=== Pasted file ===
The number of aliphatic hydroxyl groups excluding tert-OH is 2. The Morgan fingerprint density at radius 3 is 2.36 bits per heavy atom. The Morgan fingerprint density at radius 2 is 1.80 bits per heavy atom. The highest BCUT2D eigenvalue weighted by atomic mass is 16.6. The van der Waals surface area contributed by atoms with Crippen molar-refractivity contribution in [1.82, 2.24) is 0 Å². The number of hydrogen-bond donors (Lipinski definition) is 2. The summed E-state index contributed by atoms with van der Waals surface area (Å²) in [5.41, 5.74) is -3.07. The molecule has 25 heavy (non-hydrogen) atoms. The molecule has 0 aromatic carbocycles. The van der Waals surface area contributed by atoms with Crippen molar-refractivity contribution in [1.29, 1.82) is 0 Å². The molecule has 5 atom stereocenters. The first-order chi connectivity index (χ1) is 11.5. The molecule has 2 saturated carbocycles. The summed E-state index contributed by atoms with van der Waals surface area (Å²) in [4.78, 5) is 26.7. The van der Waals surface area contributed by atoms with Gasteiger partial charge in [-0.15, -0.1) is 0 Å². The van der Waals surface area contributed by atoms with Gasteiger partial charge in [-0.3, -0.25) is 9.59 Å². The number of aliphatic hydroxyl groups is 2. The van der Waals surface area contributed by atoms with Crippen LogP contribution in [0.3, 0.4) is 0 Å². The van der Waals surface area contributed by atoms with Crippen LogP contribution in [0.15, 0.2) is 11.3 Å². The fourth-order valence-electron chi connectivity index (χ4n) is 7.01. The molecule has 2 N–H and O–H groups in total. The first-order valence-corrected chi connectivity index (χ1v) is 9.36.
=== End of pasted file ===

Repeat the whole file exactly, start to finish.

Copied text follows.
The number of aliphatic hydroxyl groups excluding tert-OH is 2. The Morgan fingerprint density at radius 3 is 2.36 bits per heavy atom. The Morgan fingerprint density at radius 2 is 1.80 bits per heavy atom. The highest BCUT2D eigenvalue weighted by atomic mass is 16.6. The van der Waals surface area contributed by atoms with Crippen molar-refractivity contribution in [1.82, 2.24) is 0 Å². The number of hydrogen-bond donors (Lipinski definition) is 2. The summed E-state index contributed by atoms with van der Waals surface area (Å²) in [5.41, 5.74) is -3.07. The molecule has 25 heavy (non-hydrogen) atoms. The molecule has 0 aromatic carbocycles. The van der Waals surface area contributed by atoms with Crippen molar-refractivity contribution in [1.29, 1.82) is 0 Å². The molecule has 5 atom stereocenters. The first-order chi connectivity index (χ1) is 11.5. The molecule has 2 saturated carbocycles. The summed E-state index contributed by atoms with van der Waals surface area (Å²) in [4.78, 5) is 26.7. The van der Waals surface area contributed by atoms with Gasteiger partial charge in [-0.15, -0.1) is 0 Å². The van der Waals surface area contributed by atoms with Gasteiger partial charge in [-0.3, -0.25) is 9.59 Å². The number of aliphatic hydroxyl groups is 2. The van der Waals surface area contributed by atoms with Crippen LogP contribution in [0.3, 0.4) is 0 Å². The van der Waals surface area contributed by atoms with Crippen LogP contribution in [0.15, 0.2) is 11.3 Å². The fourth-order valence-electron chi connectivity index (χ4n) is 7.01. The molecule has 2 N–H and O–H groups in total. The first-order valence-corrected chi connectivity index (χ1v) is 9.36.